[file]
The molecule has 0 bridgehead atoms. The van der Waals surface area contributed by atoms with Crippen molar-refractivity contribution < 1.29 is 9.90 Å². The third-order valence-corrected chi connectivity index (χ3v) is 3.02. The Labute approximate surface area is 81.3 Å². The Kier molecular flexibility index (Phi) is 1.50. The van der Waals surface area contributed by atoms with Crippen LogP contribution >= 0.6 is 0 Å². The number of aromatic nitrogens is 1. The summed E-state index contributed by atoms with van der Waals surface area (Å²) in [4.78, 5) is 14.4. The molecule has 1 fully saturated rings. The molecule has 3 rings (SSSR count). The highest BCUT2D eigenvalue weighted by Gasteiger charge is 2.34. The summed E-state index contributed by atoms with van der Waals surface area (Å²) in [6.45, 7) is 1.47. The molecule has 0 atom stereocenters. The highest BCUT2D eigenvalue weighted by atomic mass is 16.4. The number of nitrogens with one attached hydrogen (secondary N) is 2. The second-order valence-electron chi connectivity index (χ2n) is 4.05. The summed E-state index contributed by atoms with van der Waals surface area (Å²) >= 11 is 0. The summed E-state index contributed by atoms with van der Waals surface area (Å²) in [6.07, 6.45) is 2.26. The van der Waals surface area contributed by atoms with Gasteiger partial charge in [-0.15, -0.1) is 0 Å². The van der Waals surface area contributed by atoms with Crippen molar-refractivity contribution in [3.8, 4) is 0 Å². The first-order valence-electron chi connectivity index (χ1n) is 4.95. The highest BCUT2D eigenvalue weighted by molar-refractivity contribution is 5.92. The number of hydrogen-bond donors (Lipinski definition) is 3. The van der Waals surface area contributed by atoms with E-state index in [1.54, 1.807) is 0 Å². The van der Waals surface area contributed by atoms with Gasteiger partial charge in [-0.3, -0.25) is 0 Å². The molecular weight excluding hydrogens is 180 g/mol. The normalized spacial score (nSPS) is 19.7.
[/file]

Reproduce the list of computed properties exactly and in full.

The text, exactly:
The molecule has 0 bridgehead atoms. The van der Waals surface area contributed by atoms with Crippen molar-refractivity contribution < 1.29 is 9.90 Å². The third-order valence-corrected chi connectivity index (χ3v) is 3.02. The Labute approximate surface area is 81.3 Å². The Kier molecular flexibility index (Phi) is 1.50. The van der Waals surface area contributed by atoms with Crippen LogP contribution >= 0.6 is 0 Å². The number of aromatic nitrogens is 1. The summed E-state index contributed by atoms with van der Waals surface area (Å²) in [4.78, 5) is 14.4. The molecule has 1 fully saturated rings. The molecule has 3 rings (SSSR count). The highest BCUT2D eigenvalue weighted by Gasteiger charge is 2.34. The summed E-state index contributed by atoms with van der Waals surface area (Å²) in [6.45, 7) is 1.47. The molecule has 0 atom stereocenters. The highest BCUT2D eigenvalue weighted by atomic mass is 16.4. The number of nitrogens with one attached hydrogen (secondary N) is 2. The second-order valence-electron chi connectivity index (χ2n) is 4.05. The summed E-state index contributed by atoms with van der Waals surface area (Å²) >= 11 is 0. The summed E-state index contributed by atoms with van der Waals surface area (Å²) in [6.07, 6.45) is 2.26. The van der Waals surface area contributed by atoms with Gasteiger partial charge in [-0.15, -0.1) is 0 Å². The van der Waals surface area contributed by atoms with Crippen molar-refractivity contribution in [3.8, 4) is 0 Å². The first-order valence-electron chi connectivity index (χ1n) is 4.95. The highest BCUT2D eigenvalue weighted by molar-refractivity contribution is 5.92. The number of hydrogen-bond donors (Lipinski definition) is 3. The van der Waals surface area contributed by atoms with E-state index in [1.54, 1.807) is 0 Å². The van der Waals surface area contributed by atoms with Gasteiger partial charge in [-0.3, -0.25) is 0 Å². The molecular weight excluding hydrogens is 180 g/mol. The normalized spacial score (nSPS) is 19.7.